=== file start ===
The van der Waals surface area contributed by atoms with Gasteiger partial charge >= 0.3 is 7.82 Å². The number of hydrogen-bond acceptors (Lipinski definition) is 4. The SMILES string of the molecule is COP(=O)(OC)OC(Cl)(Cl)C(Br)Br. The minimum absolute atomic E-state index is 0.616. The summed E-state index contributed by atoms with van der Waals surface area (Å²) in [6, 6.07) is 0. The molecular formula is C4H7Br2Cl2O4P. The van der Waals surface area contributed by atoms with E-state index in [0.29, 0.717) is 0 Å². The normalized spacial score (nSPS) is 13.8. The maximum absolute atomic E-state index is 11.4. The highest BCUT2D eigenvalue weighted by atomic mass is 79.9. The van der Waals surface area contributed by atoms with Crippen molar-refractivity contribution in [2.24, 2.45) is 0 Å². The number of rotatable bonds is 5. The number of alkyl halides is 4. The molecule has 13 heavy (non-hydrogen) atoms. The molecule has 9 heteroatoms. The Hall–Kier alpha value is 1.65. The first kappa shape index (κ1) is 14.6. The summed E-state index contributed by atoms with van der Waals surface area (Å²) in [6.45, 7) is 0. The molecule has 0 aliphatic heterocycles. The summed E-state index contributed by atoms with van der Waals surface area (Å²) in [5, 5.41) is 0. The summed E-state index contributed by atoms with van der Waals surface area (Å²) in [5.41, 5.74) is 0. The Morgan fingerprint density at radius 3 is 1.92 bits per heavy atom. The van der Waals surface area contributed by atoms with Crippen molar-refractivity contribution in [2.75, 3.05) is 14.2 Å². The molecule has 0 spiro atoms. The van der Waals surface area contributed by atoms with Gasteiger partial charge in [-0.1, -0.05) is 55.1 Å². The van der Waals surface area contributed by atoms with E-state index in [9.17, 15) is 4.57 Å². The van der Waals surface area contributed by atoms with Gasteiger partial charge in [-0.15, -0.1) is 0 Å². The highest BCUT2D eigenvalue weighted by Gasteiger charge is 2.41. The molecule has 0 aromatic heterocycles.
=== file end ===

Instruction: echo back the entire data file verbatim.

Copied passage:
The van der Waals surface area contributed by atoms with Gasteiger partial charge >= 0.3 is 7.82 Å². The number of hydrogen-bond acceptors (Lipinski definition) is 4. The SMILES string of the molecule is COP(=O)(OC)OC(Cl)(Cl)C(Br)Br. The minimum absolute atomic E-state index is 0.616. The summed E-state index contributed by atoms with van der Waals surface area (Å²) in [6, 6.07) is 0. The molecular formula is C4H7Br2Cl2O4P. The van der Waals surface area contributed by atoms with E-state index in [0.29, 0.717) is 0 Å². The normalized spacial score (nSPS) is 13.8. The maximum absolute atomic E-state index is 11.4. The highest BCUT2D eigenvalue weighted by atomic mass is 79.9. The van der Waals surface area contributed by atoms with Crippen molar-refractivity contribution in [2.24, 2.45) is 0 Å². The number of rotatable bonds is 5. The number of alkyl halides is 4. The molecule has 13 heavy (non-hydrogen) atoms. The molecule has 9 heteroatoms. The Hall–Kier alpha value is 1.65. The first kappa shape index (κ1) is 14.6. The summed E-state index contributed by atoms with van der Waals surface area (Å²) in [6.45, 7) is 0. The molecule has 0 aliphatic heterocycles. The summed E-state index contributed by atoms with van der Waals surface area (Å²) in [5, 5.41) is 0. The summed E-state index contributed by atoms with van der Waals surface area (Å²) in [5.41, 5.74) is 0. The Morgan fingerprint density at radius 3 is 1.92 bits per heavy atom. The van der Waals surface area contributed by atoms with Crippen molar-refractivity contribution in [2.75, 3.05) is 14.2 Å². The molecule has 0 spiro atoms. The van der Waals surface area contributed by atoms with Gasteiger partial charge in [-0.1, -0.05) is 55.1 Å². The van der Waals surface area contributed by atoms with E-state index in [9.17, 15) is 4.57 Å². The van der Waals surface area contributed by atoms with Gasteiger partial charge in [-0.15, -0.1) is 0 Å². The highest BCUT2D eigenvalue weighted by Gasteiger charge is 2.41. The molecule has 0 aromatic heterocycles.